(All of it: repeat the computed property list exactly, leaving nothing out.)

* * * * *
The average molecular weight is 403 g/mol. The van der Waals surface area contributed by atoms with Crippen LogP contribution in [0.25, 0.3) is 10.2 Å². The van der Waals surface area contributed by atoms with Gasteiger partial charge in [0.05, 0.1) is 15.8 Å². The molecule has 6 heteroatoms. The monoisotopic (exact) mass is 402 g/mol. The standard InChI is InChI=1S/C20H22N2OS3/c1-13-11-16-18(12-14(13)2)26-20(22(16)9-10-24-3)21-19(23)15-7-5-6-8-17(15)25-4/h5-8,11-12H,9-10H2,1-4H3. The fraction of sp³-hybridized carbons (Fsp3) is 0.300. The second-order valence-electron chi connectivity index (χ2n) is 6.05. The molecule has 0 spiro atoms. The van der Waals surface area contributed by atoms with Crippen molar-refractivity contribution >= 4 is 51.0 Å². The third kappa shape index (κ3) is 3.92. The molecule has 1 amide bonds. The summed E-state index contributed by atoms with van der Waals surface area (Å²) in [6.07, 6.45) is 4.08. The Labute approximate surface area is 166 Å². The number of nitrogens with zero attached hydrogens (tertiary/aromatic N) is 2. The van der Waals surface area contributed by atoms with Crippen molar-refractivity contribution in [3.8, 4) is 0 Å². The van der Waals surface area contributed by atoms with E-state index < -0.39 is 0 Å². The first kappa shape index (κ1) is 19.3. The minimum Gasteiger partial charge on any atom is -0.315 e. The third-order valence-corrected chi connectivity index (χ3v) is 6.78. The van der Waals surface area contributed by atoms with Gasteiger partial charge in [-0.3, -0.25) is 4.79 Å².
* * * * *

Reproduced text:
The average molecular weight is 403 g/mol. The van der Waals surface area contributed by atoms with Crippen LogP contribution in [0.25, 0.3) is 10.2 Å². The van der Waals surface area contributed by atoms with Gasteiger partial charge in [0.05, 0.1) is 15.8 Å². The molecule has 6 heteroatoms. The monoisotopic (exact) mass is 402 g/mol. The standard InChI is InChI=1S/C20H22N2OS3/c1-13-11-16-18(12-14(13)2)26-20(22(16)9-10-24-3)21-19(23)15-7-5-6-8-17(15)25-4/h5-8,11-12H,9-10H2,1-4H3. The fraction of sp³-hybridized carbons (Fsp3) is 0.300. The second-order valence-electron chi connectivity index (χ2n) is 6.05. The molecule has 0 spiro atoms. The van der Waals surface area contributed by atoms with Crippen molar-refractivity contribution >= 4 is 51.0 Å². The third kappa shape index (κ3) is 3.92. The molecule has 1 amide bonds. The summed E-state index contributed by atoms with van der Waals surface area (Å²) in [6.07, 6.45) is 4.08. The Labute approximate surface area is 166 Å². The number of nitrogens with zero attached hydrogens (tertiary/aromatic N) is 2. The van der Waals surface area contributed by atoms with Crippen molar-refractivity contribution in [3.8, 4) is 0 Å². The van der Waals surface area contributed by atoms with E-state index < -0.39 is 0 Å². The first kappa shape index (κ1) is 19.3. The minimum Gasteiger partial charge on any atom is -0.315 e. The third-order valence-corrected chi connectivity index (χ3v) is 6.78. The van der Waals surface area contributed by atoms with Gasteiger partial charge in [-0.3, -0.25) is 4.79 Å².